Knowing if Your Team is Really Doing What You Asked – Sam Gibbons was my regional director when I was in sales and he was one of my informal mentors, who may have never known the impact he was having on me. I remember being asked to lead a district planning meeting for 10 salespeople for two days, as part of my sales management training. After the meeting, Sam asked a simple question – “what will everyone do next and how do you know?”.  I told Sam that I told everyone what they needed to do. Sam repeated his question and I realized I did not know. I might have been articulate, but it wasn’t clear we had a game plan that was easy to check on months later. Never forgot this lesson. 

Why Sound Can Break Language Barriers – we talked about how sound or emojis can help transcend language barriers and how important that is to accelerate how we communicate worldwide.

The Silver Lining of Covid-19 – Covid has made us all wonder if we are running our lives, professionally and personally, in the best way. This is changing how we work, how we interact with our friends and family, and it is also reinforcing what we value in the workplace. These results are healthy for us professionally and will lead to a better way over time.

What Successful People are Really Like – I have worked alongside many top CEOs and C-Suite leaders for my entire career, plus I have been exposed to how great athletes, musicians and other leaders reflect on their work. The headline is simple. People who are successful never believe they are successful. They always think of what they can do better and must be reminded sometimes that they are doing good things too.  In reality, they often find praise to be slightly embarrassing. They are far more comfortable figuring out what to improve.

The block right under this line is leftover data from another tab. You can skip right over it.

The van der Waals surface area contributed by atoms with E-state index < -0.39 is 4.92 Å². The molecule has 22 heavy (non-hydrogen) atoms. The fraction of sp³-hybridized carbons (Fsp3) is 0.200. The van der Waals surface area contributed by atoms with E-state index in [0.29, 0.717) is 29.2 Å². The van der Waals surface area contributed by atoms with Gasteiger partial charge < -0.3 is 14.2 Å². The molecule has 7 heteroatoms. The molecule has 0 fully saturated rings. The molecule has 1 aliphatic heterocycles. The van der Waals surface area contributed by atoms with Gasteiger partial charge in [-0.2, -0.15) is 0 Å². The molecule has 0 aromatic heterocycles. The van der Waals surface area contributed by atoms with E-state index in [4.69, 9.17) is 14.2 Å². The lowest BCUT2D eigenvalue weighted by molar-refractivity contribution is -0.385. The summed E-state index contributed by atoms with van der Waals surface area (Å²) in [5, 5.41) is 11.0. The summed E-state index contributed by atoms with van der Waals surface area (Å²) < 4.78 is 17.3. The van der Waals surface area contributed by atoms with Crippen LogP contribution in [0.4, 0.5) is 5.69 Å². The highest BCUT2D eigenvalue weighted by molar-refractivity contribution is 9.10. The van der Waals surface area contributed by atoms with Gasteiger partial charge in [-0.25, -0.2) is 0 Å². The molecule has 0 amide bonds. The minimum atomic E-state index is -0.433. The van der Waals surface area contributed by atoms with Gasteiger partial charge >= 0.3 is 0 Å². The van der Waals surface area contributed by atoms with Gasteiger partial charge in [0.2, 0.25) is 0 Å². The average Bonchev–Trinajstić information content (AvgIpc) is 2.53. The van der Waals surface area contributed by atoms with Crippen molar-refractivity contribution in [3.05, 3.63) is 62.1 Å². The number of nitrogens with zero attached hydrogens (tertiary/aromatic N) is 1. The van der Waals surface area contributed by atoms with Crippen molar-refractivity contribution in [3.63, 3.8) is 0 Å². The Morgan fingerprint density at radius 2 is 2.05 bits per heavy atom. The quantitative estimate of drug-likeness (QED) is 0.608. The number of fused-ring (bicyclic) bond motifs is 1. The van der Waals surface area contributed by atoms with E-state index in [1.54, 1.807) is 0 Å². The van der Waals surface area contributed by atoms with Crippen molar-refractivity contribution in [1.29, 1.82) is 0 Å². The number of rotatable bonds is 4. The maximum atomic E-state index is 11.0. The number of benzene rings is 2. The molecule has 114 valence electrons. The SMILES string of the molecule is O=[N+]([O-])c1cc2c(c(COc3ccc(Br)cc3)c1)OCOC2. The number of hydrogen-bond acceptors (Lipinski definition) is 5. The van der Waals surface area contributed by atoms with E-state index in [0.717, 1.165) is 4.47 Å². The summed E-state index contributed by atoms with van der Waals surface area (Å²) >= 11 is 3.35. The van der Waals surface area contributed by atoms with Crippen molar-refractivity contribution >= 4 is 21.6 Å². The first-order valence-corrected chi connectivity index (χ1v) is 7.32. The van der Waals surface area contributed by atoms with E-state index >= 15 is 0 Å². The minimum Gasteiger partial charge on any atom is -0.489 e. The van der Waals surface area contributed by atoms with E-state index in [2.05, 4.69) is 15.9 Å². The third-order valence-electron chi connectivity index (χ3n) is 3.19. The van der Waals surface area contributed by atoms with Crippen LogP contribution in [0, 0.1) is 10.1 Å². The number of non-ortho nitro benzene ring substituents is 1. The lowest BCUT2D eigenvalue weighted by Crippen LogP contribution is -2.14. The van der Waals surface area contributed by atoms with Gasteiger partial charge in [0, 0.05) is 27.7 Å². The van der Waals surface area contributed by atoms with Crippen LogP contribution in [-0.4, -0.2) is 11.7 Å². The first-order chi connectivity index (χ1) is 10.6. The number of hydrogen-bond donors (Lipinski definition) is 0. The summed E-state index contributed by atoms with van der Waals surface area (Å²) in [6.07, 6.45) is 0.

So, if you are on the road to being a great leader and you are being hard on yourself in each situation you find yourself in, just remember that so are the best leaders in our world. You are not alone.   

We ended with an update on the next books I am involved in writing. The first is a book on the future of consulting firms. It looks at what is timeless and what is evolving and what the next generation of firms will look like.  The second will be a book on security written for the non-security expert. Think of it as making security simple so we can protect ourselves, our brands, our companies, our communities, and our countries. And the third book, which I am also actively writing, is my first novel, a technology thriller set in Austin that features a technology expert who has decided that they can improve our world through their skills. Law enforcement, of course, has a different interpretation of their actions. 

Rick, thank you for such a fun discussion. Look forward to our next one.

Best, Bob   

Note: thank you to Edward Jones for their support of the podcast. I recommend you look at and Rick’s podcasts.  Plus, has great sources available, if you are interested in analytics, measurement and more.